Ryan Vows 2017 Tax Rewrite as First Hearing Highlights GOP Splitby
Speakers tout benefits of immediate expensing and border tax
Democrats wary of any plan ‘that helps the rich get richer’
The House’s main tax-writing panel held its first hearing on how to overhaul the tax code Thursday, where Republican leaders continued to endorse far-reaching proposals that their Senate counterparts have rejected.
Kevin Brady, chairman of the House Ways and Means Committee, used the hearing to build support for the tax blueprint endorsed by Speaker Paul Ryan. Testimony from executives with AT&T Inc., Emerson Electric Co. and S&P Global Inc. touted the benefits of many of that plan’s provisions, including a measure that lets corporations immediately deduct the full value of their capital spending.
But the path forward for a successful tax overhaul got no clearer. Senate GOP leaders have criticized the two main revenue-raisers in the House plan -- imposing a border-adjusted tax on companies’ imports and domestic sales, and eliminating their ability to deduct net interest payments. Both would help pay for the steep tax-rate cuts that Republican leaders have pledged to deliver -- if the cuts are to be permanent under Senate budget rules.
For example, Senate Majority Leader Mitch McConnell said the border-adjusted tax “probably wouldn’t pass the Senate.” And Senate Finance Chairman Orrin Hatch said of ending interest deductibility: “I don’t think, in the final analysis, they’re going to be able to do that.”
That’s not stopping Ryan from remaining optimistic . “Our goal -- and I feel very confident we can meet this goal -- is calendar year 2017 for tax reform,” he told reporters at his weekly press conference Thursday.
Unlike Ryan, President Donald Trump has emphasized the importance of reducing taxes over ensuring an overhaul is revenue neutral. “We’re going to cut taxes,” Trump said Thursday during a news conference at the White House. “If I get what I want it’ll be the biggest tax cut in the history of our nation.”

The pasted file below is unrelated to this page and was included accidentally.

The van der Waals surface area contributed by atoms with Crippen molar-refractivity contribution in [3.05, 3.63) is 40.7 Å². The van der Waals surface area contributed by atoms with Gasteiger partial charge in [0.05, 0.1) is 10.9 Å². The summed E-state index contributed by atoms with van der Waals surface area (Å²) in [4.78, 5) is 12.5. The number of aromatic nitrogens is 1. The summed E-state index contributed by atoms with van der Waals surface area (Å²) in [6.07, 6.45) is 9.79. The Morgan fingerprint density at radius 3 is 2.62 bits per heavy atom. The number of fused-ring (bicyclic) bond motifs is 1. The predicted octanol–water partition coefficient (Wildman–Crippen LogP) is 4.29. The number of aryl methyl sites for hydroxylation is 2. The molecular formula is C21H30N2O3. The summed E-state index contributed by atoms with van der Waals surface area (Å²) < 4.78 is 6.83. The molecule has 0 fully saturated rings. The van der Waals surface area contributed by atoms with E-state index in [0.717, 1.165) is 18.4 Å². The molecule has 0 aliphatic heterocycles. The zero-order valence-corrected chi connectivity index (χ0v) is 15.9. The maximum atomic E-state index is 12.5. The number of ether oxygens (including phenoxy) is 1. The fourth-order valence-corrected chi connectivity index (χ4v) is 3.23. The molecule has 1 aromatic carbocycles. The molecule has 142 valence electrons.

Nonetheless, if the White House and GOP lawmakers can’t agree on ways to offset rate cuts for individuals and companies so a tax package doesn’t add to the deficit, they’ll either have to settle for temporary changes, or try to get bipartisan support. Any tax bill that makes long-term additions to the deficit would require 60 votes in the Senate, where Republicans hold only 52 seats, for changes to be permanent.
During the hearing, remarks from Democrats on the Ways and Means Committee signaled no desire to cooperate with the GOP’s tax plans. “Democrats will oppose any tax plan that helps the rich get richer and does nothing for those who really need help,” said the panel’s ranking member, Representative Richard Neal of Massachusetts.
The Democrats’ witness at the hearing, former U.S. Treasury official Steve Rattner, cast doubt on whether the Republican blueprint would actually produce the growth and gains it promises. Rattner is chairman of Willett Advisors LLC, which has managed the personal assets and a family foundation tied to Michael Bloomberg, the majority owner of Bloomberg News parent Bloomberg LP.
All the witnesses agreed that the need for a comprehensive tax overhaul is urgent. The U.S. corporate tax rate is 35 percent -- which is higher than the statutory rate in any other developed economy. But at the same time, deferrals, deductions and credits that are available to corporations under the federal tax code allow many to pay far lower effective tax rates. Other facets of the current system have led U.S. companies to keep more than $2.6 trillion in foreign earnings offshore to defer the U.S. taxes they’d owe on that profit.
Senator Ron Wyden, the top Democrat on the tax-writing Finance Committee, said Wednesday that his party wants tax changes that benefit the middle class and not the wealthy, and for Republicans to agree to a bipartisan approach. After meeting with his Republican counterpart as well as Treasury Secretary Steven Mnuchin and White House economic adviser Gary Cohn, Wyden said he wasn’t reassured.
After sitting down with Mnuchin, Cohn and other top Republicans involved in tax policy Wednesday, Hatch sought to calm expectations as the chamber focuses on crafting a health-care bill.
“It’s always tough. There’s nothing easy about this,” he told reporters as he emerged from the meeting. “Tax bills are very, very difficult to do.”